# A complex approach - Iridescence in cycles

After looking again to my previous node setup, and making experiments with CDs (which have a known slit distance of 1600nm), I’ve found some errors in the math i’ve use. So for those of you who have downloaded the file from post#33, you can now replace it with this new one Diffraction_Nodes.blend (716 KB).
There are a lot of changes, but the main one is the VectorRotation node that was previously based in Quaternion multiplications, and i’ve simplified it alot to make it faster.

So how to use this nodes…
First we must understand what diffraction really is.
when Light hits a surface that has a grating, each slit will bounce the light in a circular pattern, that will interfere with the bounced light from all the other slits, and the result is that each wavelenght will only be visible from angles that have the following characteristics: Distance * sin(LightAngle) - Distance * sin(CameraAngle) = Multiple of the Wavelength.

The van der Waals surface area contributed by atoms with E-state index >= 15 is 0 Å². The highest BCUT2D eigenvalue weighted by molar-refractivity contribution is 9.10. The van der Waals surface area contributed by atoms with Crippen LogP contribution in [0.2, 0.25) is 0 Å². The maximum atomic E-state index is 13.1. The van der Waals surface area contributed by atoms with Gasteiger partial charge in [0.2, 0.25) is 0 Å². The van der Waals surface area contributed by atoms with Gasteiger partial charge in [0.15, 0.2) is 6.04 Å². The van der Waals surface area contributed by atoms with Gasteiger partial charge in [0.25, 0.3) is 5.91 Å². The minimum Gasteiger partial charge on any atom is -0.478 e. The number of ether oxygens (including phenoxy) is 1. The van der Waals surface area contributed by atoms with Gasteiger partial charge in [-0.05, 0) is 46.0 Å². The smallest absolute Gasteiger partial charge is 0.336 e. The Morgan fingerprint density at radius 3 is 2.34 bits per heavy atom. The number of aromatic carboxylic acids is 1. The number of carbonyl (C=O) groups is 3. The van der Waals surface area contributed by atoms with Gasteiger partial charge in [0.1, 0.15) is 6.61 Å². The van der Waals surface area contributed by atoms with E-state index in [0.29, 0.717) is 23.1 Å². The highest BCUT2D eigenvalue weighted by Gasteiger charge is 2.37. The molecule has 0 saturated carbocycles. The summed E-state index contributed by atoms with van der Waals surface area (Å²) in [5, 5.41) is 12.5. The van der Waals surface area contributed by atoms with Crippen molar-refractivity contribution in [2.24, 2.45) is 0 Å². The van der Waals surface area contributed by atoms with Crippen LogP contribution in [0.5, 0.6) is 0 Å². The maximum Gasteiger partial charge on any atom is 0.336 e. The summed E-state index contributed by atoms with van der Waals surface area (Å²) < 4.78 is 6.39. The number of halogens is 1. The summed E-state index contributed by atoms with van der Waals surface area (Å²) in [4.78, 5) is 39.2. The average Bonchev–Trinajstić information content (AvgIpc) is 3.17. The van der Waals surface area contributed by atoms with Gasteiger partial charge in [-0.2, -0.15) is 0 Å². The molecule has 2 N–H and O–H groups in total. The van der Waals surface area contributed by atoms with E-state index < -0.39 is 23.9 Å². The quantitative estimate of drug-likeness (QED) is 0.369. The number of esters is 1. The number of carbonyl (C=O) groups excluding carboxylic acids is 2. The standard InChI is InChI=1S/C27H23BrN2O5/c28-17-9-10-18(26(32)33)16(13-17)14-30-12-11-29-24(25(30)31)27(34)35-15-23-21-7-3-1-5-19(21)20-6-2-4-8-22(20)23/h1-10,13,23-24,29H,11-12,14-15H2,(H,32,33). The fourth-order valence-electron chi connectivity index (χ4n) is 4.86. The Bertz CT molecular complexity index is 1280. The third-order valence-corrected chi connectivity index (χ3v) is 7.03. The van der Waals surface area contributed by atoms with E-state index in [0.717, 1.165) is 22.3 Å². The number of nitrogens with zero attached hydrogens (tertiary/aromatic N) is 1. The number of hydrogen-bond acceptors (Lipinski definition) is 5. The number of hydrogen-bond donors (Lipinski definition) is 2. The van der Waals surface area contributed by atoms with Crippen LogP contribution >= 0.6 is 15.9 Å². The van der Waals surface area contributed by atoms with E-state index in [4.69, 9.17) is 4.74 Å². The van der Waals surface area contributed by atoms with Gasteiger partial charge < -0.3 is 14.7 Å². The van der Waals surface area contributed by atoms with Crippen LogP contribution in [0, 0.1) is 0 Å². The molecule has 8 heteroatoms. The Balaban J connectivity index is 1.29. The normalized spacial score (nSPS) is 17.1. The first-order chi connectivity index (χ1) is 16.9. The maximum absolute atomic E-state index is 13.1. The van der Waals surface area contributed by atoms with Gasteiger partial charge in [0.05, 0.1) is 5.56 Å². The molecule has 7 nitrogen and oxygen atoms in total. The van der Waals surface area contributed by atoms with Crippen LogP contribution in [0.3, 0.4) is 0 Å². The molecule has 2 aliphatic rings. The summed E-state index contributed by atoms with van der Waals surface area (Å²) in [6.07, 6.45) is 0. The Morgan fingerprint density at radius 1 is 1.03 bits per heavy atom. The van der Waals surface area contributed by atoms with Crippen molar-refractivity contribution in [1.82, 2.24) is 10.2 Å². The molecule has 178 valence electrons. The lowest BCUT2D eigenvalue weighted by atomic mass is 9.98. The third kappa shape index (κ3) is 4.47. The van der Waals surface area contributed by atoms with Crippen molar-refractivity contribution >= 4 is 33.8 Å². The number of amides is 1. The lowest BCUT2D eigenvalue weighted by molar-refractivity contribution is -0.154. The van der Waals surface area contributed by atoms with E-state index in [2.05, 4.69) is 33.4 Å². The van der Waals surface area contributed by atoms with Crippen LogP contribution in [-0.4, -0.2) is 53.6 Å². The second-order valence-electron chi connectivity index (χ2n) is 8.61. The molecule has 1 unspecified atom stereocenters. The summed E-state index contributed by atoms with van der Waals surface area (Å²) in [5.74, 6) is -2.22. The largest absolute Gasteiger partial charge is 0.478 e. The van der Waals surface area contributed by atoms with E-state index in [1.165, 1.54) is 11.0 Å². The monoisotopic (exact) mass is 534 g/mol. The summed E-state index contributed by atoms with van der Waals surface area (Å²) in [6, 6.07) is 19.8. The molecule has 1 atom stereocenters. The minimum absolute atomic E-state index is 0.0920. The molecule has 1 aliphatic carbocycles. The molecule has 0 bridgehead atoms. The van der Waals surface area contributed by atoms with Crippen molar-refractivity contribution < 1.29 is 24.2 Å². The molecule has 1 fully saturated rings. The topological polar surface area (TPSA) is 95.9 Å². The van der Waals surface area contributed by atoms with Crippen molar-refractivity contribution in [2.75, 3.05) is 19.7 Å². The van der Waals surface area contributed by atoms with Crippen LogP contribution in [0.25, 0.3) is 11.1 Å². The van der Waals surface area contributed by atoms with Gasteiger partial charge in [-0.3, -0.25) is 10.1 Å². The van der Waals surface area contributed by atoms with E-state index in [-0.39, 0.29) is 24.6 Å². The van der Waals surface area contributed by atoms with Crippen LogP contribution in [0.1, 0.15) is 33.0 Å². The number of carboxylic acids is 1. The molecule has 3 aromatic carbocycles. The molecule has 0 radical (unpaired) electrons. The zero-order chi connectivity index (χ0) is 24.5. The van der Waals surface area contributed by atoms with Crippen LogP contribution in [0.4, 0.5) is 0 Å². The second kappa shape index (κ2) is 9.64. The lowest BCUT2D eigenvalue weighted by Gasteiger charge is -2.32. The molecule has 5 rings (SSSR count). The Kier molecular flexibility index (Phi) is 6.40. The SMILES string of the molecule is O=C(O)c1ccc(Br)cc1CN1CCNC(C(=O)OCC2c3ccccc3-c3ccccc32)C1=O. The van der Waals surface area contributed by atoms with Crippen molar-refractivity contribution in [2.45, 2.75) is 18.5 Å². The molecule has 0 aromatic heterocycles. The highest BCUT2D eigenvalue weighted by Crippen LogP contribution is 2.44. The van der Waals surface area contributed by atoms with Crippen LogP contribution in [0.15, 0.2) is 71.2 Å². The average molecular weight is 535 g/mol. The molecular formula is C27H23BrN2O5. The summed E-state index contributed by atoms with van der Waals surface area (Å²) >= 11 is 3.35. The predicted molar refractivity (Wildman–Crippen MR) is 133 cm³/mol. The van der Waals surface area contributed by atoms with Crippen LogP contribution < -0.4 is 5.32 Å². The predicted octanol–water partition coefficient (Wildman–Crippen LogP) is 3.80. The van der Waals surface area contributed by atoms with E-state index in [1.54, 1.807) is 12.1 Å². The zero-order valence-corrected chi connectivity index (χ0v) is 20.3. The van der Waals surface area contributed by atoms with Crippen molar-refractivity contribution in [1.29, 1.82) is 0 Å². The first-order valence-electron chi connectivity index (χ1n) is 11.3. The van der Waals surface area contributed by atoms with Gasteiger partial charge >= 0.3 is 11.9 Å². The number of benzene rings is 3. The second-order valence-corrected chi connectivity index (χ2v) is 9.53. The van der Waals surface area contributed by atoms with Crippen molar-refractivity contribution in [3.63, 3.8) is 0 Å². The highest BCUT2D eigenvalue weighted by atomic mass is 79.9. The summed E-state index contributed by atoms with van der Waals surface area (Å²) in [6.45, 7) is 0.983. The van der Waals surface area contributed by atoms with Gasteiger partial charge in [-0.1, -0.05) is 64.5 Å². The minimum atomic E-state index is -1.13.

This produces the following effect:

where the order number are the multiples of each wavelenght. The zero order corresponds to a regular reflection, and all the wavelengths are reflected in the same direction [sin(LightAngle)=-sin(CameraAngle)].

In the image above, the grating distance is 2000nm. Smaller values make the order separation wider, and bigger values make the orders closer to each other. (producing more visible orders!)

In my approach, I used the same formula, but instead trying to find where the light goes to, I’m more interested in finding where the light can come from. With a bit of algebra, we get that for a specific wavelength and CameraAngle, the light angle must be one of the following possibilities:

(continues)

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